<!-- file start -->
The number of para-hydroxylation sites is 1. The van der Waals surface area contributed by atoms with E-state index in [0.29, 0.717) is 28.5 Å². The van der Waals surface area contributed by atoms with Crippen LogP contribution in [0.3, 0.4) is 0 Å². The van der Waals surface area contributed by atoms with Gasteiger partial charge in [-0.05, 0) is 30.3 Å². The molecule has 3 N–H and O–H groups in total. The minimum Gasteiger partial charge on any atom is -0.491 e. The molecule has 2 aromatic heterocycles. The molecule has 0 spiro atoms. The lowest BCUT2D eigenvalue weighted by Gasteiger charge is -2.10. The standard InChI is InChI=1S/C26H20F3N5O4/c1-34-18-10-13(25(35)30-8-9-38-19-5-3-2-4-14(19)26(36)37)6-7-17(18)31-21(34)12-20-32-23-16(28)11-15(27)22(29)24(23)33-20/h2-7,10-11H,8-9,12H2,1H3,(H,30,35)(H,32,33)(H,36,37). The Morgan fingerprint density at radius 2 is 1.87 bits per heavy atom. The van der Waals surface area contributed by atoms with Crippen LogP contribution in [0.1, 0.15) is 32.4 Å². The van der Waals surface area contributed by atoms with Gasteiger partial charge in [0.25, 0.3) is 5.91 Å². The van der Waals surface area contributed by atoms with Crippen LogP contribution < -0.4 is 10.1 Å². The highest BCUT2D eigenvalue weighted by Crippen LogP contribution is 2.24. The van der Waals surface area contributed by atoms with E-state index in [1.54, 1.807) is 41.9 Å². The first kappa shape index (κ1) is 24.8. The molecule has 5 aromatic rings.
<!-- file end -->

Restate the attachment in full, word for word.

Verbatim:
The number of para-hydroxylation sites is 1. The van der Waals surface area contributed by atoms with E-state index in [0.29, 0.717) is 28.5 Å². The van der Waals surface area contributed by atoms with Crippen LogP contribution in [0.3, 0.4) is 0 Å². The van der Waals surface area contributed by atoms with Gasteiger partial charge in [-0.05, 0) is 30.3 Å². The molecule has 3 N–H and O–H groups in total. The minimum Gasteiger partial charge on any atom is -0.491 e. The molecule has 2 aromatic heterocycles. The molecule has 0 spiro atoms. The lowest BCUT2D eigenvalue weighted by Gasteiger charge is -2.10. The standard InChI is InChI=1S/C26H20F3N5O4/c1-34-18-10-13(25(35)30-8-9-38-19-5-3-2-4-14(19)26(36)37)6-7-17(18)31-21(34)12-20-32-23-16(28)11-15(27)22(29)24(23)33-20/h2-7,10-11H,8-9,12H2,1H3,(H,30,35)(H,32,33)(H,36,37). The Morgan fingerprint density at radius 2 is 1.87 bits per heavy atom. The van der Waals surface area contributed by atoms with Crippen LogP contribution in [0.1, 0.15) is 32.4 Å². The van der Waals surface area contributed by atoms with Gasteiger partial charge in [0.25, 0.3) is 5.91 Å². The van der Waals surface area contributed by atoms with Crippen LogP contribution < -0.4 is 10.1 Å². The highest BCUT2D eigenvalue weighted by Crippen LogP contribution is 2.24. The van der Waals surface area contributed by atoms with E-state index in [1.54, 1.807) is 41.9 Å². The first kappa shape index (κ1) is 24.8. The molecule has 5 aromatic rings.